Malaise is not the name of any disease; thus, you may never have heard of it before now. Malaise is a word that describes any of the following feelings or symptoms:
- A feeling of discomfort
- A feeling of overall weakness
- A feeling like you have a sickness
- Simply not feeling well
These often occur with a feeling of fatigue and an inability to go back to feeling healthy through proper rest.
Sometimes, you may not know your about to have a malaise because it happens suddenly. Other times, malaise may develop gradually and continue to disturb for an extended period.
While you may understand the symptoms you are feeling, the reason for your malaise can be difficult to point out because it can be as a result of so many conditions.
However, once your doctor can diagnose the cause of your malaise, treating it can help you feel much better.
Causes of malaise
There are several possible causes of malaise. Whenever your body undergoes a form of disruption, such as a disease, an injury, or trauma, it is not uncommon to experience discomfort. The causes that are listed below represent a few of the many possible reasons.
Make sure you do not jump to conclusions about the possible cause of your malaise until you have visited your doctor.
If you are dealing with a musculoskeletal condition, it is not uncommon to often suffer from a general sense of unease and discomfort. Also, malaise is often a symptom of different types of arthritis, such as rheumatoid arthritis or osteoarthritis.
Also, acute viral disorders, like the ones listed below, can cause malaise:
Chronic fatigue syndrome is an exceptionally complex disorder that is characterized by an overall feeling of pain, malaise, and fatigue.
- These chronic conditions may lead to malaise:
- Congestive heart failure
- Severe anemia
- Liver disease
- Kidney disease
- Chronic obstructive pulmonary disease
Mental health conditions, such as anxiety and depression, can often cause malaise. However, it’s also possible for a person to start feeling the symptoms of anxiety and depression if they have malaise.
It can be somewhat challenging to find out if the depression or malaise occurred first. Other causes of malaise can include:
- The flu
- Parasitic infections
- Adrenal gland dysfunction
Several medications can put a person at risk for malaise, and they include:
Certain medications that are used for the treatment of heart disease and high blood pressure, specifically those beta-blockers.
certain medications that are used for the treatment of psychiatric conditions
Some drugs may not be responsible for your malaise on their own, but when you combine them with other medications, they can lead to malaise.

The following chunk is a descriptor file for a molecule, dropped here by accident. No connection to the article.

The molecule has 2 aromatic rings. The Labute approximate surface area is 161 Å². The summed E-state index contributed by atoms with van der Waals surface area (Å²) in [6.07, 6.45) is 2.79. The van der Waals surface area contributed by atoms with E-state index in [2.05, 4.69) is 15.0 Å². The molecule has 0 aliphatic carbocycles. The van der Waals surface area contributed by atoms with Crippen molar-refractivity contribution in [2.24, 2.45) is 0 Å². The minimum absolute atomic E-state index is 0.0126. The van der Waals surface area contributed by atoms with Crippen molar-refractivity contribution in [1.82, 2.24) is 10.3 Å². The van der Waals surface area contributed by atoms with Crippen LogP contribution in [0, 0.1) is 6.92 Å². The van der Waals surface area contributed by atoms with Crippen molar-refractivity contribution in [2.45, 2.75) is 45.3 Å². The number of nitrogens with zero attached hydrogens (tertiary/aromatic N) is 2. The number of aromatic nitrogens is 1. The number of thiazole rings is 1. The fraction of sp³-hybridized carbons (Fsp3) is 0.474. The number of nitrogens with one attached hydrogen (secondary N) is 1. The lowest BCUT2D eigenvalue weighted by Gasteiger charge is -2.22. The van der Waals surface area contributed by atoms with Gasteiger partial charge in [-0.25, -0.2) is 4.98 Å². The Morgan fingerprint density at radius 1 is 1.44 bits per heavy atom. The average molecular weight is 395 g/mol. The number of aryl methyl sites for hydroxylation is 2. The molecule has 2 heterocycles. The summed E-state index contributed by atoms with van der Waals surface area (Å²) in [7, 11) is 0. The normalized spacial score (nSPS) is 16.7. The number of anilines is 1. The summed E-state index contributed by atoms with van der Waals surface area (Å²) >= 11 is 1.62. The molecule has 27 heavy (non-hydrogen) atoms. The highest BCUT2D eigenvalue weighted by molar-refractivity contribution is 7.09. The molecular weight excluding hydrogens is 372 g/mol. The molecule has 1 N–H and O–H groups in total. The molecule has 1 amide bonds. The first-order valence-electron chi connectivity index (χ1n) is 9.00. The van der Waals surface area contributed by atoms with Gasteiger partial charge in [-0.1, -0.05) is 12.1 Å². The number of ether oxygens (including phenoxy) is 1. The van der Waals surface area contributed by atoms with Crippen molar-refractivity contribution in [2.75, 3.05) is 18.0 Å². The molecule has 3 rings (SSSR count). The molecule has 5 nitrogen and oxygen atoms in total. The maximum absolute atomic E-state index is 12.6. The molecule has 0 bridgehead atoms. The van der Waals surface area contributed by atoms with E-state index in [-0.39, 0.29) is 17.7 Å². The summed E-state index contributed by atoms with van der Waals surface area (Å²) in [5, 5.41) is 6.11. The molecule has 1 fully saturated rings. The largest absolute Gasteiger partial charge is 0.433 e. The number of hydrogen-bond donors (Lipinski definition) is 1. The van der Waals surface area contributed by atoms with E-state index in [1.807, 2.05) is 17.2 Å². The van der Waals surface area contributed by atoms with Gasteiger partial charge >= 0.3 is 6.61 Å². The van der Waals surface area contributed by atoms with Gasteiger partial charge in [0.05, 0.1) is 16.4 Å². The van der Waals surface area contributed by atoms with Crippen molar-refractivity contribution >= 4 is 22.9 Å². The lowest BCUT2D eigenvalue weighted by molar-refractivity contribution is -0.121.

Malaise and Fatigue
Fatigue often happens along with malaise. When you are experiencing malaise, it is not uncommon for you to often feel lethargic or exhausted in addition to a general feeling of being unwell.
Just like malaise, fatigue has several numbers of likely explanations. It can be as a result of illnesses, lifestyle factors, and certain medications.
When should I see my doctor?
Consult your doctor if you have an overwhelming feeling of malaise or if you notice that your malaise lasts longer than a week (seven days). You should also talk to your doctor if you notice other symptoms accompany your malaise.
It is crucial that you are your own health advocate if you’re dealing with malaise. It is quite hard to find out the cause of the malaise. Being proactive about getting a diagnosis will go a long way to help your condition.
Speak up, ask questions, and take note of changes and symptoms. Do not hold back if you feel like you have to continue a conversation about your health with your doctor.
How is malaise diagnosed?
Your doctor will need to perform a physical examination on you to make a diagnosis. They will search for an apparent physical condition that may likely be the cause of your malaise or may give clues about its possible cause.
The doctor will also ask a few questions about your malaise. Try as much as possible to be open, and be prepared to provide details like the approximate time when the malaise began and whether the malaise has been coming and going, or if it is continuously present.
Your doctor may also likely ask some questions about additional symptoms you may be experiencing, recent travel, any challenges you may be having in finishing daily activities, and the possible reasons why you think you are dealing with these challenges.
They will have to ask you what medications you have been taking if you are a drug or alcohol user and whether you have been dealing with any known health challenges or conditions.
If they are not sure what could be causing you to have a malaise, your doctor may order that some tests be done to confirm or rule out one or more possible diagnoses. These tests may include X-rays, blood tests, and other diagnostic tools.
Treatment options for malaise
As stated earlier, malaise is not a medical condition to worry about in and of itself. Therefore, the treatment you will get will be focused on addressing the root cause of the problem.
It is unlikely to correctly predict what this treatment will entail, especially because malaise can be a result of a wide range of conditions. That is why testing and an examination is necessary. This information obtained from the tests can help your doctor make a correct diagnosis.
Treatment for the reason of your malaise can go a long way to put the feeling under control and prevent it from getting overwhelming. You can reduce your malaise by:
Malaise can be challenging to prevent, especially because it comes with many possible causes.
It is essential to keep a record of your mental and physical well-being as it can help you pinpoint the root causes and the triggers of your malaise. Try always to keep a journal to assist with tracking your malaise.
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